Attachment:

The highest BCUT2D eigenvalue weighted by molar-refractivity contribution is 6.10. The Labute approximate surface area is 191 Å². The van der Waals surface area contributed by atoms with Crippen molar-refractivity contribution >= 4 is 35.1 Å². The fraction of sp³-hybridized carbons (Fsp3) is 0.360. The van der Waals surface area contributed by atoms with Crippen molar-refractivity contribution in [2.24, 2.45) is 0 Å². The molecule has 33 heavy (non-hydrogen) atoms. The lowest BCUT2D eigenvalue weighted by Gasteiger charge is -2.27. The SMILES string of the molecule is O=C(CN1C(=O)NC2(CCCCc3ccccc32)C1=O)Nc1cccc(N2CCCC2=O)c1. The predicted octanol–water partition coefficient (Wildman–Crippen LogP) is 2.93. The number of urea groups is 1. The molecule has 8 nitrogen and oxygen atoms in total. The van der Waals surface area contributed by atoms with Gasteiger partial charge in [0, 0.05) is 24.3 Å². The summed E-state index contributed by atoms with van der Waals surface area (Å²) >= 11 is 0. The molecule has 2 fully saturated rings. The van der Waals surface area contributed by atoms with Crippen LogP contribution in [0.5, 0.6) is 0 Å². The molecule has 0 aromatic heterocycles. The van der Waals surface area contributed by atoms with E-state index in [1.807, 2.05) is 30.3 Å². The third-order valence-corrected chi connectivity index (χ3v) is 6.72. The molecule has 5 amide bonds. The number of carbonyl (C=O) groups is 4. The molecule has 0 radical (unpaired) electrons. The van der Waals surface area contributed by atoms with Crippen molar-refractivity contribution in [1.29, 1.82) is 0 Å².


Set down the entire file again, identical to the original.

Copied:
The highest BCUT2D eigenvalue weighted by molar-refractivity contribution is 6.10. The Labute approximate surface area is 191 Å². The van der Waals surface area contributed by atoms with Crippen molar-refractivity contribution >= 4 is 35.1 Å². The fraction of sp³-hybridized carbons (Fsp3) is 0.360. The van der Waals surface area contributed by atoms with Crippen molar-refractivity contribution in [2.24, 2.45) is 0 Å². The molecule has 33 heavy (non-hydrogen) atoms. The lowest BCUT2D eigenvalue weighted by Gasteiger charge is -2.27. The SMILES string of the molecule is O=C(CN1C(=O)NC2(CCCCc3ccccc32)C1=O)Nc1cccc(N2CCCC2=O)c1. The predicted octanol–water partition coefficient (Wildman–Crippen LogP) is 2.93. The number of urea groups is 1. The molecule has 8 nitrogen and oxygen atoms in total. The van der Waals surface area contributed by atoms with Gasteiger partial charge in [0, 0.05) is 24.3 Å². The summed E-state index contributed by atoms with van der Waals surface area (Å²) >= 11 is 0. The molecule has 2 fully saturated rings. The van der Waals surface area contributed by atoms with Crippen LogP contribution in [0.5, 0.6) is 0 Å². The molecule has 0 aromatic heterocycles. The van der Waals surface area contributed by atoms with E-state index in [1.807, 2.05) is 30.3 Å². The third-order valence-corrected chi connectivity index (χ3v) is 6.72. The molecule has 5 amide bonds. The number of carbonyl (C=O) groups is 4. The molecule has 0 radical (unpaired) electrons. The van der Waals surface area contributed by atoms with Crippen molar-refractivity contribution in [1.29, 1.82) is 0 Å².